Banpro bank is constructing a new $15 million building across the street from Thomas, while a Korean investors is planning a $100 million factory to manufacture Levis. Meanwhile, a client of Thomas plan an ethanol plant in Nicaragua, while another one is expanding a chain of coffee shops in the country. Meanwhile, local real estate group is developing a major resort, Gran Pacifica Beach & Golf Resort, with hotels, apartments and gold courses on the Pacific coast.

PRICES DON'T FALL

While the asking prices from developers and owners usually increase during high season (which runs from December to May), that did not happen this time. However, neither have they fallen, according to Gonella. "The major developers are continuing to roll out their master plans with no delay," she says. "This is a sign of confidence."



Another reason for optimism is that tourism also is seeing stable demand. Hotels in key tourism towns such as San Juan del Sur and Granada are experiencing high occupancy levels as would be expected at this time of year and tour operators have bookings well into 2007, according to Gonella. "Real estate and tourism sectors are closely linked here," she says.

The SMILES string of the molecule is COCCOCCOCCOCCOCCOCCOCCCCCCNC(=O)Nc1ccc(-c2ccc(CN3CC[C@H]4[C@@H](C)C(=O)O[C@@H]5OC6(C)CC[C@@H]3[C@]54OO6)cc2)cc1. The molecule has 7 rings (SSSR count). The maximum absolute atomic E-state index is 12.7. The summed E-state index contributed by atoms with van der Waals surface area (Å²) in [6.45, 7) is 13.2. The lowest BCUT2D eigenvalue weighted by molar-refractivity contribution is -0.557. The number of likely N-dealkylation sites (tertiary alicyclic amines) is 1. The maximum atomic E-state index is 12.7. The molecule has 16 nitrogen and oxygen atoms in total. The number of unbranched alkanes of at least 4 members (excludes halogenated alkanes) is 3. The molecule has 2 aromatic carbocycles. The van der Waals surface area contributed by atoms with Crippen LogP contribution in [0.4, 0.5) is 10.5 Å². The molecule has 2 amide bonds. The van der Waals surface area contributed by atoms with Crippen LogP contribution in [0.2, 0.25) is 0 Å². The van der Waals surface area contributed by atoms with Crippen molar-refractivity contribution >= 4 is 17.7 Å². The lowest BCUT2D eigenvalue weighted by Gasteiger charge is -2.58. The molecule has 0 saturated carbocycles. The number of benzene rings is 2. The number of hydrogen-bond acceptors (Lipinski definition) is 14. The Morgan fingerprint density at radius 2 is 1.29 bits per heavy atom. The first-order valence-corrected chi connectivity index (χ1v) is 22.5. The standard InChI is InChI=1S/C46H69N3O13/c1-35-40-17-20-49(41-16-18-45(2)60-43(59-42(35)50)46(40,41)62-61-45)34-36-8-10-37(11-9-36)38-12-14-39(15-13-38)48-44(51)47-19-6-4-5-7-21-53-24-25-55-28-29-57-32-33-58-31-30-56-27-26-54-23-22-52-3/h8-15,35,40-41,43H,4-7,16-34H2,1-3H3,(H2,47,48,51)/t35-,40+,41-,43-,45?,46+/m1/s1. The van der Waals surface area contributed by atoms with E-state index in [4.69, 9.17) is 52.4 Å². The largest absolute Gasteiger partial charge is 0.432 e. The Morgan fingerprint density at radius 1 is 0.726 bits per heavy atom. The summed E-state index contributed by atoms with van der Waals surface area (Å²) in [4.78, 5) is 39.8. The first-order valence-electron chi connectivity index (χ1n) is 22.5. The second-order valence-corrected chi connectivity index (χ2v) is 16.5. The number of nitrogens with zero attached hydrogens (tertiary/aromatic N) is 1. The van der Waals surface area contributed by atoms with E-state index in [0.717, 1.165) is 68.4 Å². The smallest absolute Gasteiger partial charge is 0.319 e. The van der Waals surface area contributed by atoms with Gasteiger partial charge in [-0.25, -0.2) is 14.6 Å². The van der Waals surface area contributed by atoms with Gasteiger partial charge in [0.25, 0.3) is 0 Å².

As more tourists visit Nicaragua, more people plan to come back to buy property, says Thomas. "Tourism is huge...and just getting bigger," he says. This weekend, some 5,000 tourists visited San Juan del Sur thanks to four cruise ships, he points out.

Most of the real estate sales will take place in the residential sector focused primarily in key tourism destinations. "Investors will be looking for capital appreciation, but also for properties that they see as good candidates for rental income," Gonella says. "The strong outlook for tourism visitors for 2007 will support this trend."